They rose by 37% to 11,195 between April and June compared to the same period last year, according to government figures.

The IMF's experts said that if the increase in bankruptcies continued, it would be a serious threat to the UK economy.

Their warning is made all the more chilling because the IMF rarely singles out one country in its report pinpointing the biggest threats to the global economy. This means that its decision to focus on Britain is even more worrying.

The report said that households in many countries are in severe debt, but only in the UK has this resulted in more 'delinquencies' - its term for bankruptcies and debt defaults. It warned of 'some potential vulnerability in household balance sheets' - in other words, millions are spending more than they are earning.

In its closely-watched Financial Stability Report, the IMF said this could be an early sign that the £1trillion owed by British families - which includes mortgages - is at last proving too heavy a burden to bear.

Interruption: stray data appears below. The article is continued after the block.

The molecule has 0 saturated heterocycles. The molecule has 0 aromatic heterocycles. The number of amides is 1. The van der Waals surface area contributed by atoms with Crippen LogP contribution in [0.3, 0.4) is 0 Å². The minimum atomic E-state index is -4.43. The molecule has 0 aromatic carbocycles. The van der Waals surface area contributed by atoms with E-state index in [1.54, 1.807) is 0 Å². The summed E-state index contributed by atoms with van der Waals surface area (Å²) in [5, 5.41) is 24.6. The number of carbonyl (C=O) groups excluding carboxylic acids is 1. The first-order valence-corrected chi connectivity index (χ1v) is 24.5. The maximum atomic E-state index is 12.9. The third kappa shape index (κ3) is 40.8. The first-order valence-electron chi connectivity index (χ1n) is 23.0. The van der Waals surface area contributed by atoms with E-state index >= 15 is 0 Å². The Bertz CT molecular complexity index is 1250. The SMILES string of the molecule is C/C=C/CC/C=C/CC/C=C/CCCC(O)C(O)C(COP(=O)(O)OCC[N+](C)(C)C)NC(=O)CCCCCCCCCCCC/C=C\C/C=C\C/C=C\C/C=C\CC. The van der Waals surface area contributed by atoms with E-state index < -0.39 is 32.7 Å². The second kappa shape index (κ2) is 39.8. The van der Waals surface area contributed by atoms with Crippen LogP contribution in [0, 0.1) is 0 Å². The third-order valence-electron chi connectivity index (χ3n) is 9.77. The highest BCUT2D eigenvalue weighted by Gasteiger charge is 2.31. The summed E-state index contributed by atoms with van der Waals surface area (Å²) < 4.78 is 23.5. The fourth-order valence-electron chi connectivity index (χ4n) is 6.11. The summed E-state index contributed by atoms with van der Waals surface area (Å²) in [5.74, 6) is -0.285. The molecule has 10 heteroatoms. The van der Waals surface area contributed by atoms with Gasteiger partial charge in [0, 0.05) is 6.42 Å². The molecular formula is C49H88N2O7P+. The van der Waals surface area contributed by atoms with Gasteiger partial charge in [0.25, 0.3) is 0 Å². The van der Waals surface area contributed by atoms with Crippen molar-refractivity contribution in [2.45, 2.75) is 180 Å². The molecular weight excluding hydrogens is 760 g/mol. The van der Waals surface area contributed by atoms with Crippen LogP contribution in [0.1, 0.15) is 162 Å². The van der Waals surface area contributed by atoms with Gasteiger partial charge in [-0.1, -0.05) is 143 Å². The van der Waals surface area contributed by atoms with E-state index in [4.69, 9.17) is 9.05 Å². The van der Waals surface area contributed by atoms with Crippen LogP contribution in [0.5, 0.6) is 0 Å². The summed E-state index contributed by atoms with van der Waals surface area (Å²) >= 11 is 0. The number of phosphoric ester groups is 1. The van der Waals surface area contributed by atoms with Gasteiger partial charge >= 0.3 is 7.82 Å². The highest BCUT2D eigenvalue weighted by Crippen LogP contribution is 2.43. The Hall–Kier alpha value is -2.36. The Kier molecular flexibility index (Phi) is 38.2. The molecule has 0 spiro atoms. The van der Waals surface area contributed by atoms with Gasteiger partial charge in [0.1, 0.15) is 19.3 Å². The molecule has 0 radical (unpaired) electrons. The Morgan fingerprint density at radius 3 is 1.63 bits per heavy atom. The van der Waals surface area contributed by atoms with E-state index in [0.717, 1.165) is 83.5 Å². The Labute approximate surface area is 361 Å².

With banks, including Lloyds TSB and Royal Bank of Scotland, making provisions of £ 3billion for possible bad debts in the coming year, the IMF's experts said Britain's debt problem shows little sign of improving.

Numbers of bankruptcies in England and Wales have soared in recent years as more people are unable to cope with their debts. The IMF report follows a recent warning from the Bank of England about dangerously high levels of credit card debt. Some banks are continuing to lend money at steep rates of interest, it said in its economic survey.

Indebted families will suffer and the knockon effects could drag share prices down and even push the country close to recession. The IMF warned that the average family's debt is one and a half times what they earn in a year.